Since most of us will have to utilize a mortgage to pay for a house, I would encourage the selection of a 15-year or even 10-year mortgage, if possible, instead of the traditional 30-year mortgage.
While the payment may be slightly higher, you would potentially be out of debt in half to two-thirds as fast, allowing you the freedom to pursue things that bring greater joy than paying mortgage bills each month.
On a $200,000 loan at 4.5%, a 30-year loan would require a monthly payment of $1,013 and in excess of $164,000 interest.
As a comparison, a 15-year loan would require a monthly payment of $1,529 and allow you to pay less than half of the amount of interest at $75,000. While the payment is 50% more, you would be able to not only pay off the mortgage faster, but the difference that you would pay in interest is more than double. This is a great deal if you can afford it.
There are two main ways of knocking out the debt.
The Debt Escalator involves listing out all your debts from lowest balance to highest balance. You would then continue to make the minimum payments for all of your debt and then apply any extra money towards the smallest debt. You would continue to do this until you have paid off the smallest debt.
The freed up money from the extinguished balance can then be applied to the next smallest debt and so on, until you have paid off all of your debt. And you slowly go up the moving escalator.
The psychology shows that most people are more likely to follow through with the Debt Escalator plan due to the nature of “quick wins”. Each time you see an account paid off in full, there is a feeling of accomplishment that boosts our self-esteem, and you are able to take the next step upward towards paying off the next debt. In turn, we really believe that we can really follow through with these plans because each step brings you closer to the top.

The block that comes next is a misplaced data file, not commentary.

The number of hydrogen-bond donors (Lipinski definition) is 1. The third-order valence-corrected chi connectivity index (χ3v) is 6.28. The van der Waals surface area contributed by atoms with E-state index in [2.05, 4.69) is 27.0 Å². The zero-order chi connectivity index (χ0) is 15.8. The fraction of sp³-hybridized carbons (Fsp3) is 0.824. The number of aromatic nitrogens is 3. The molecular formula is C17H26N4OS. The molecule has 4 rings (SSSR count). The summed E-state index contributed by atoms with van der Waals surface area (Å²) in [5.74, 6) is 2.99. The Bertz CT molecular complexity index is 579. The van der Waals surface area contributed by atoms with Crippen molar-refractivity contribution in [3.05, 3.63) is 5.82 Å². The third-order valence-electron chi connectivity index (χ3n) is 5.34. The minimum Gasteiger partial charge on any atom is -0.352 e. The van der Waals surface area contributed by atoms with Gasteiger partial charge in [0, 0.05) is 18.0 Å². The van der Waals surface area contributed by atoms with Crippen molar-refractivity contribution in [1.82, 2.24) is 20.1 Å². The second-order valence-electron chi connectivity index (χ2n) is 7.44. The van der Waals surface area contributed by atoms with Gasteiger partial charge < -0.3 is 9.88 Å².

Debt Elevator (Interest Rate Prioritization)
The Debt Elevator starts at tackling the debts with the highest interest rates first. Psychology aside, this way is the preferred method of debt elimination. But it does take some discipline and diligence.
Once you pay off the debt with the highest interest rate, you would then apply the extra cash to the debt with the next highest interest rate until you have paid off all of your debt. Much like an elevator, you drop from floor to floor fairly rapidly.
Which to Choose?
There are pros and cons to each of these methods. The first method involves the psychological benefit of small wins that a debtor gets from paying off each debt.
While it may take longer to pay off all of the debt, the “wins” experienced in the Debt Escalator may help you to stay motivated to continue paying off other debts. The second method should help you pay off the debt faster since you are paying less in interest. However, some people become discouraged when they do not see their balance go down as fast. Determining which method would be most effective is really an individual choice.
But just as a caveat, in a 2012 study by Northwestern’s Kellogg School of Management, researchers found that “consumers who tackle small balances first were likelier to eliminate their overall debt”.
Paying Down Debt
A common question I receive is, should I stop contributing to my 401k, which includes an employer match, in order to focus on paying off debt?
My answer is MAYBE.
If you have debt interest rate balances over 8%, stop making contributions into your 401k until you have annihilated all of your debt over 8%. Once your debt is under 8%, start contributing to your 401k again while still continuing to paying off your debt.
Why 8%? It’s because this is what the stock market has returned on an annual basis since 1926. Makes sense, doesn’t it?